The unions have been notified change management in UoL Worldwide is starting. Members in UoLW may have heard a presentation by Craig a little earlier this morning confirming this.
Phase 1 of this involves approximately 20 staff in UoL Worldwide and puts a few jobs at risk of redundancy. Formal consultation has started for those members of staff affected.
Craig suggested that phase 2 will last three to six months, could involve JD changes for the majority of the rest of the staff base, but is not designed to reduce headcount – he confirmed that everyone in scope will have a job in the new structure. We are clarifying the formal consultation timelines covering phase 2. Unions received documentation in advance in line with the change management policy, and we have given some initial feedback.
If you are included in a change management proposal, what are my rights and what support is available from the union?
- The University must follow its change management policy. Read through it, it’s useful for colleagues to know what it says.
- ‘Informal heads up’. If your post is at risk of redundancy, management will generally give you an informal heads up shortly before the consultation period begins. This avoids a situation where you find out that your job is at risk during a public meeting.
- Kick off meeting. This is where management formally announces the proposals. Union reps will be present. Supporting paperwork must be provided to you at this stage. Efforts must be made to engage with colleagues who are on maternity leave, sick leave, on furlough, and so on. We expect that these meetings will give colleagues a meaningful chance to ask questions. For example, use of video/audio rather than instant message. Kick off meetings need to be a two-way dialogue.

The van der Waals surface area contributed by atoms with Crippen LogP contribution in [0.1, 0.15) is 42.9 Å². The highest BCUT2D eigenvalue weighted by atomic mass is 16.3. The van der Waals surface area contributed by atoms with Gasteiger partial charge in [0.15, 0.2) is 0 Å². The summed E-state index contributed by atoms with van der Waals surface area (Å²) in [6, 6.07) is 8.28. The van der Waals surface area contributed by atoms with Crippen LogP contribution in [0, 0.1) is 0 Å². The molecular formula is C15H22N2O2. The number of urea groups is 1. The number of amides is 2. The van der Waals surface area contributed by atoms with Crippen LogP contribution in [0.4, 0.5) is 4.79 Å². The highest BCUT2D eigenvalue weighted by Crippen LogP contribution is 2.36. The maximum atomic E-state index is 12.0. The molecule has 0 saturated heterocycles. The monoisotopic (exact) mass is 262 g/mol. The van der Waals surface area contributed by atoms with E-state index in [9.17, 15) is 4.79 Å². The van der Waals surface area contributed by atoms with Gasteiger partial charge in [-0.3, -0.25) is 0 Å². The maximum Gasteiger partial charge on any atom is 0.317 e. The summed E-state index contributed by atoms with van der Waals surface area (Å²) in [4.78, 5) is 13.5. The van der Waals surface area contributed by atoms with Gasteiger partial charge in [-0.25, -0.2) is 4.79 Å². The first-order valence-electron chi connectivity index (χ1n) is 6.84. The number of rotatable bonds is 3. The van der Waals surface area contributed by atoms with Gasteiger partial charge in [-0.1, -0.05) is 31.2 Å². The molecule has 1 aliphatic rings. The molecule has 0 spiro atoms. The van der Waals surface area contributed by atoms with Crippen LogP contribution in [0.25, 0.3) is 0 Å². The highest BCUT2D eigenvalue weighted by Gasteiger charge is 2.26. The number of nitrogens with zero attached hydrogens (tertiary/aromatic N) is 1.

- We can call a group meeting of members, or staff in a team/department more broadly, to facilitate a conversation between colleagues about proposed changes. Such meetings can be open, i.e. not just for union members. This helps us plan what questions to ask at group meetings and what points to make to HR/management. Taking part in a group meeting can also help you prepare for any one-to-one meeting you’ll need to attend. Contact us if you want this.
- We can also request follow-up staff meetings with management. Sometimes colleagues will have lots of significant questions very shortly after the kick off of a process. And so requesting a meeting at which management are required to answer important questions of a collective nature can provide some clarity early on. Contact us if you want this.
- Anyone included within scope of change management is also entitled to individual consultation. If your job is identified as at risk of redundancy, the University will invite you to a one-to-one meeting and you can be accompanied by a rep; if your job is not at risk of redundancy but is proposed to change (e.g. move team, substantially altered JD), you can request a one-to-one meeting at which you’re accompanied by a rep. If you fall into the second group, we would strongly encourage you to take up your right to a one-to-one meeting in order to seek influence over the proposals. In both cases, if your first one-to-one doesn’t give you the answers or information you are looking for in order to give an informed view about the proposals, request a second one. Use your right to individual consultation fully and ask your union rep for help.
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